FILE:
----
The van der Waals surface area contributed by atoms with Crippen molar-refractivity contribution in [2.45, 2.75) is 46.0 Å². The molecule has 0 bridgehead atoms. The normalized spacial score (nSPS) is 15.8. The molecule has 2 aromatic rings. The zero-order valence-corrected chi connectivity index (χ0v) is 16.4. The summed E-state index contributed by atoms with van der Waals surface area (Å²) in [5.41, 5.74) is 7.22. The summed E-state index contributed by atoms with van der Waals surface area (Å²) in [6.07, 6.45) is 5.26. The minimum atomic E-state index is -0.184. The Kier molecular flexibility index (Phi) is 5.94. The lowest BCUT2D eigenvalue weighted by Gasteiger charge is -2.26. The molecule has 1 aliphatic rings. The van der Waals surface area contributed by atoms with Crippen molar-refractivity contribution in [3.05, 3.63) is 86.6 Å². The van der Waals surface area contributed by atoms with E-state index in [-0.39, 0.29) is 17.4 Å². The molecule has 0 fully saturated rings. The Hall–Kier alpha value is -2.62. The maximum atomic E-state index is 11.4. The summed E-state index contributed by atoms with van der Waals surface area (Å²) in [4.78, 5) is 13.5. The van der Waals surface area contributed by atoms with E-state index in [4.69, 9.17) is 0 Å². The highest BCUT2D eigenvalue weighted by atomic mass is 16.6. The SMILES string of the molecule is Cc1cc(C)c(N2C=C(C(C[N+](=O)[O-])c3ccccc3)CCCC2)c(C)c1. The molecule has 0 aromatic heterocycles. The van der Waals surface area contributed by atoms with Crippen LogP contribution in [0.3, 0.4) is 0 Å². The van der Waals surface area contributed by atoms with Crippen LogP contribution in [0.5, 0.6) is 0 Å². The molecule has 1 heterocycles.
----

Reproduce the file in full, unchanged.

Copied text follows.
The van der Waals surface area contributed by atoms with Crippen molar-refractivity contribution in [2.45, 2.75) is 46.0 Å². The molecule has 0 bridgehead atoms. The normalized spacial score (nSPS) is 15.8. The molecule has 2 aromatic rings. The zero-order valence-corrected chi connectivity index (χ0v) is 16.4. The summed E-state index contributed by atoms with van der Waals surface area (Å²) in [5.41, 5.74) is 7.22. The summed E-state index contributed by atoms with van der Waals surface area (Å²) in [6.07, 6.45) is 5.26. The minimum atomic E-state index is -0.184. The Kier molecular flexibility index (Phi) is 5.94. The lowest BCUT2D eigenvalue weighted by Gasteiger charge is -2.26. The molecule has 1 aliphatic rings. The van der Waals surface area contributed by atoms with Crippen molar-refractivity contribution in [3.05, 3.63) is 86.6 Å². The van der Waals surface area contributed by atoms with E-state index in [-0.39, 0.29) is 17.4 Å². The molecule has 0 fully saturated rings. The Hall–Kier alpha value is -2.62. The maximum atomic E-state index is 11.4. The summed E-state index contributed by atoms with van der Waals surface area (Å²) in [4.78, 5) is 13.5. The van der Waals surface area contributed by atoms with E-state index in [4.69, 9.17) is 0 Å². The highest BCUT2D eigenvalue weighted by atomic mass is 16.6. The SMILES string of the molecule is Cc1cc(C)c(N2C=C(C(C[N+](=O)[O-])c3ccccc3)CCCC2)c(C)c1. The molecule has 0 aromatic heterocycles. The van der Waals surface area contributed by atoms with Crippen LogP contribution in [0.3, 0.4) is 0 Å². The van der Waals surface area contributed by atoms with Crippen LogP contribution in [0.5, 0.6) is 0 Å². The molecule has 1 heterocycles.